Support to Investment

Egypt continues to upgrade its grain sector

Bakery in Cairo, Egypt
04/09/2020

The Egyptian Government has long subsidized baladi bread – a mainstay in the Egyptian diet – made from 82 percent wheat flour extraction, with wheat purchased domestically and abroad.

To keep this guarantee and feed its vast and growing population, Egypt has become one of the world’s leading wheat importers. It imports over 12 million tonnes of wheat – a figure likely to increase to more than 15 million tonnes by 2028.

With support from FAO and the EBRD, the Egyptian Government continues to upgrade operations across its grain sector, from regular health inspections and quality controls to proper storage and transportation. And it works to resolve bottlenecks throughout the entire supply chain. This allows the country to manage the large volumes of wheat imports more efficiently and cost-effectively while also safeguarding basic food security and consumer safety.

In 2019, FAO and the EBRD continued working as neutral brokers with the Egyptian Government and private sector in promoting greater public-private dialogue around Egypt’s grain sector.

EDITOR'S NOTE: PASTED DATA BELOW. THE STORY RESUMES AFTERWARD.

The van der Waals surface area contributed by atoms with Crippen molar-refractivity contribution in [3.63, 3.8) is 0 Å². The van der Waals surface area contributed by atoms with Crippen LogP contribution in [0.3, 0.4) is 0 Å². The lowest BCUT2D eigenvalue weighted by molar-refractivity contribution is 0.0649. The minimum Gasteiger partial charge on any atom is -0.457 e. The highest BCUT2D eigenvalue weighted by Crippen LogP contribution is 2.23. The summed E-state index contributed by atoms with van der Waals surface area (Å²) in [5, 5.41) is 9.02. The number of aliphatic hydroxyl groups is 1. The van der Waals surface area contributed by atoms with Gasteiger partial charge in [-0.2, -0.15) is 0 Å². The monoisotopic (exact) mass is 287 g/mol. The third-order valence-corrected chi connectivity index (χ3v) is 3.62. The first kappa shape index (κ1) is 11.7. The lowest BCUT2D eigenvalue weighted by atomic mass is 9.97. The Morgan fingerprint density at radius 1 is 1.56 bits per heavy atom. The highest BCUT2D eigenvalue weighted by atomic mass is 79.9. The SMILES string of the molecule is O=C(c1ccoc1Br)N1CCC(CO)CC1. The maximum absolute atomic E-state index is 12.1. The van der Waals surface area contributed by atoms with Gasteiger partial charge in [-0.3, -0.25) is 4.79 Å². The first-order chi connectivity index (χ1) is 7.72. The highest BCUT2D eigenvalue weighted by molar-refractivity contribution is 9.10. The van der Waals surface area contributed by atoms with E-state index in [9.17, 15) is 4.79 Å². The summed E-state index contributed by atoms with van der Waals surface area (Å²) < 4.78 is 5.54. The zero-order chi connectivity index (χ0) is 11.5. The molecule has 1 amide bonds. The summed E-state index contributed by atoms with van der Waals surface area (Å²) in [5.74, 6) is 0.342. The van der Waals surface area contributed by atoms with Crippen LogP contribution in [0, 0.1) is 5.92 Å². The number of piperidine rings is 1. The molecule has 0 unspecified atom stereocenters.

This dialogue has resulted in important regulatory and policy changes over the years, like greater reliance on private sector inspection companies in the port of exports and a transition to more targeted consumer subsidies.

Engagement with public and private partners has resulted in better coordination on plant quarantine, product sampling on grain quality and safety and other issues, leading to improved grain sector performance and increased investment in Egypt. For example, investments have increased public and private grain storage capacity – from around 4.3 million tonnes in 2014 to 6.1 million tonnes in 2019.

FAO and the EBRD are looking to reduce transaction costs by introducing e-phytosanitary certificates into the Egyptian grain trade. Going paperless will ease the administrative burden of processing grain cargos. It will also help Egypt boost agricultural exports by replacing roughly 200 000 paper certificates with electronic ones.

Discussions are also ongoing on reducing trade finance costs and improving efficiency on wheat import tenders based on the experiences of other Arab countries.

Photo credit ©FAO/Jordi Vaque
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